If you are the type that prefers having lots of controls instead of a single volume knob, the Pyle-Pro may be for you. It’s also for you if you are low on cash, since this is a very, very cheap amplifier. This fact does not fill me with confidence, especially since it also has the word “pro” in the name.

The looks of the Pyle put me in mind of a lot of professional sound gear. It looks like a lot of stuff I’ve worked with behind the scenes at music festivals and band performances. I quite like the upwards-facing controls. For home use it may be less than practical, given that all the controls on home systems usually face forward from inside a cabinet. How much of a problem or useful feature this is to you will depend on your setup.

Should you consider this amp? Based on the experience people have had, the answer should be “No”. This is just too cheaply made. The jacks are dodgy, the amplification is too low, and there are better ways to spend your money.

Magni 2 Uber

The Magni 2 Uber looks exactly the same as the plain old Magni 2, which is an amp that really impressed me. The price is very different, however. It’s about $60 more than the base model and you may wonder what you get for your money.

As I said with the Magni 2, the looks of this are simple and very elegant. It’s not full of stickers and bluster – something that I appreciate.

The changes come from the inside. Compared to its cheaper brother, the Uber has some extra tricks. The gain is switchable, so you can fine-tune the sound for your specific headphones. The sound, power, and performance are upgraded compared to the plain Magni. The Uber can also do double duty as a preamp for full-sized amps. Unfortunately, it can’t double as a phono preamp.

Is it worth the extra money over its excellent sibling? I don’t think so, and many people simply can’t seem to hear the difference at all. Unless you are an audiophile with extremely discerning ears, it’s better to spend the difference on better headphones.

CHORD Electronics Mojo Headphone Amp

A hundred dollars may seem like a lot of money for a tiny little headphone amp, but how about $600? Yes, this headphone amp from CHORD doesn’t mess around when it comes to the asking price, but then it’s a bit more than just a headphone amplifier.

The look of this device is not something I particularly like. It looks a little like a cheap PC accessory from the 90s; not something I’d like if I were putting down this much money.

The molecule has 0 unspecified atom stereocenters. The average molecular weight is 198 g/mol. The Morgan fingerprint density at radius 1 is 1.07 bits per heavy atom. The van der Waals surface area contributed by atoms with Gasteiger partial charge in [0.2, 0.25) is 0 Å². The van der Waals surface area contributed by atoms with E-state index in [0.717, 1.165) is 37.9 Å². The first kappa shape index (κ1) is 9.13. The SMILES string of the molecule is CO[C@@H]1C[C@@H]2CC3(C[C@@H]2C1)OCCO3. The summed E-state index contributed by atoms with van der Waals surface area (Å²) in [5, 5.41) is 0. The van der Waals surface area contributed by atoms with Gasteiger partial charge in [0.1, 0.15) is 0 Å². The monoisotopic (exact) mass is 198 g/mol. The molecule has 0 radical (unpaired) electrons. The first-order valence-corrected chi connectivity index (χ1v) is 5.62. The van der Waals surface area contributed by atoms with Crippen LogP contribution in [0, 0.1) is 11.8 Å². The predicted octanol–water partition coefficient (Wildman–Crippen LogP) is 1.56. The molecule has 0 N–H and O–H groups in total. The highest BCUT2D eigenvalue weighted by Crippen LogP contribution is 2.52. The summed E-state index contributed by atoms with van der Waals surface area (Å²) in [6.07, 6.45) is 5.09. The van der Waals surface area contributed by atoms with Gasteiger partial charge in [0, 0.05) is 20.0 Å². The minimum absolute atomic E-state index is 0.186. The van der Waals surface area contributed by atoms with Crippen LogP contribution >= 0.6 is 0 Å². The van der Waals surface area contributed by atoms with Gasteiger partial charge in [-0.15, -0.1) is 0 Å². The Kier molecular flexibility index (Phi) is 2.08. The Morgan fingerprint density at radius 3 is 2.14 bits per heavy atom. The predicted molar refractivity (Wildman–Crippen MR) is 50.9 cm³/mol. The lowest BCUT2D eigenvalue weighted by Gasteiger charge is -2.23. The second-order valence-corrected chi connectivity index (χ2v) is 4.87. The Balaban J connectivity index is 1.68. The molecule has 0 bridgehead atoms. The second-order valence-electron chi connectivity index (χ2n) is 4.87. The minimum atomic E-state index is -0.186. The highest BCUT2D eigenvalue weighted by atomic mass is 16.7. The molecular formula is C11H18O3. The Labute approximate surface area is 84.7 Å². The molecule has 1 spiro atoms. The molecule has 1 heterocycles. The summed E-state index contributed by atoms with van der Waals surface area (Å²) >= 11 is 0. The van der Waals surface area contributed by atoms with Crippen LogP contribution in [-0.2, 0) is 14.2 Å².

In the end, that may not matter if it has the right performance and features. So what justifies the price?

In addition to being an amp, this is also a DAC or digital-to-analog converter. So it can play digital sources directly. This is also a portable model with a built-in battery.

It’s a pretty impressive piece of kit that delivers (according to buyers) amazing sound. If all you want to do is listen to vinyls on headphones, this is definitely overkill and you’ll waste most of the value on offer. If you want one amp to do it all, then the Mojo may actually be worth it.

Bravo Audio Ocean Mini

Given the existence of tube amps like the Bravo V2, I can’t say that I like the design of the Ocean too much. If you are going to have an amp with such interesting and pretty internals, you might as well show them off. I guess if you are happy to hide it all away, you could do worse than the rather boring casing this comes in.

The aluminum case is not just for show, however. It also acts as a heatsink. Heat is one problem that I’ll admit the Bravo V2 has, so it’s not a frivolous difference.

The Ocean has all the inputs you could want and some damn decent specs. It can accommodate high-impedance headphones and most low-impedance ones as well. The harmonic distortion is nice and low at medium impedance levels, and the SNR is also pretty good for the price.

There are quality issues however, and lots of people complaining that their units bite the dust in just a few months. Tube amps are already pretty fragile, but it seems that the Ocean is on the wrong side of acceptable in the durability area. I recommend you pick another model.

Vinyl Vintage Audio System Reviews

If you’re completely new to the world of vinyl and vintage audio, I’d recommend to start with the reviews on Turntables, Phone Preamps, Record Cleaners and Speakers. Once you’ve got this covered, make sure to check the menu for more of my reviews.

Turntables Record Cleaners Phono Pre-Amps Bookshelf Speakers